Billy Taylor was such an articulate spokesman for jazz, and his profiles on CBS' Sunday Morning television program (where he was a regular beginning in 1981) were so successful at introducing jazz to a wider audience, that sometimes one could forget what a talented pianist he was for over half a century.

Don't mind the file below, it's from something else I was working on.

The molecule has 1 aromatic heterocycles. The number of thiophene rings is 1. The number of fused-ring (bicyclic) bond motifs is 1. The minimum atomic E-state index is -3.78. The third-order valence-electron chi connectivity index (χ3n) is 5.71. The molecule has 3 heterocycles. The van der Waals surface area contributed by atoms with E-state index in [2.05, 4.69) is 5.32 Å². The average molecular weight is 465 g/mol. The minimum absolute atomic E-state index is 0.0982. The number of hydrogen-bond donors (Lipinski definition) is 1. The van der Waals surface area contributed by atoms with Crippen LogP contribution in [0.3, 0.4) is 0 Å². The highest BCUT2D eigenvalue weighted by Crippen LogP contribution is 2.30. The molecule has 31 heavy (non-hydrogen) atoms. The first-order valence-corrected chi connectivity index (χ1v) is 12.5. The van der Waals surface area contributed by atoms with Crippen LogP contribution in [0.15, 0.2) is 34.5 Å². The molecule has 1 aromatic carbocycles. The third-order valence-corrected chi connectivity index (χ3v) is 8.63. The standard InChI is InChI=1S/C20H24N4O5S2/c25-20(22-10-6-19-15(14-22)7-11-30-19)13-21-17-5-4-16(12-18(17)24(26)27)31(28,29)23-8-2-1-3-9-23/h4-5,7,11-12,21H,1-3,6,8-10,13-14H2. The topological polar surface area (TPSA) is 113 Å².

While not an innovator, Taylor was flexible enough to play swing, bop, and more advanced styles while always retaining his own musical personality. After graduating from Virginia State College in 1942, he moved to New York and played with such major musicians as Ben Webster, Eddie South, Stuff Smith (with whom he recorded in 1944), and Slam Stewart, among others. In 1951, he was the house pianist at Birdland and soon afterward Taylor formed his first of many trios. He helped found the Jazzmobile in 1965; in 1969 he became the first black band director for a network television series (The David Frost Show); in 1975 he earned his doctorate at the University of Massachusetts; and he both founded and served as director for the popular radio program Jazz Alive. But despite his activities in jazz education, Taylor was rarely absent from performances and recordings, always keeping his bop-based style consistently swinging and fresh. He died of heart failure in New York on December 28, 2010, at the age of 89. ~ Scott Yanow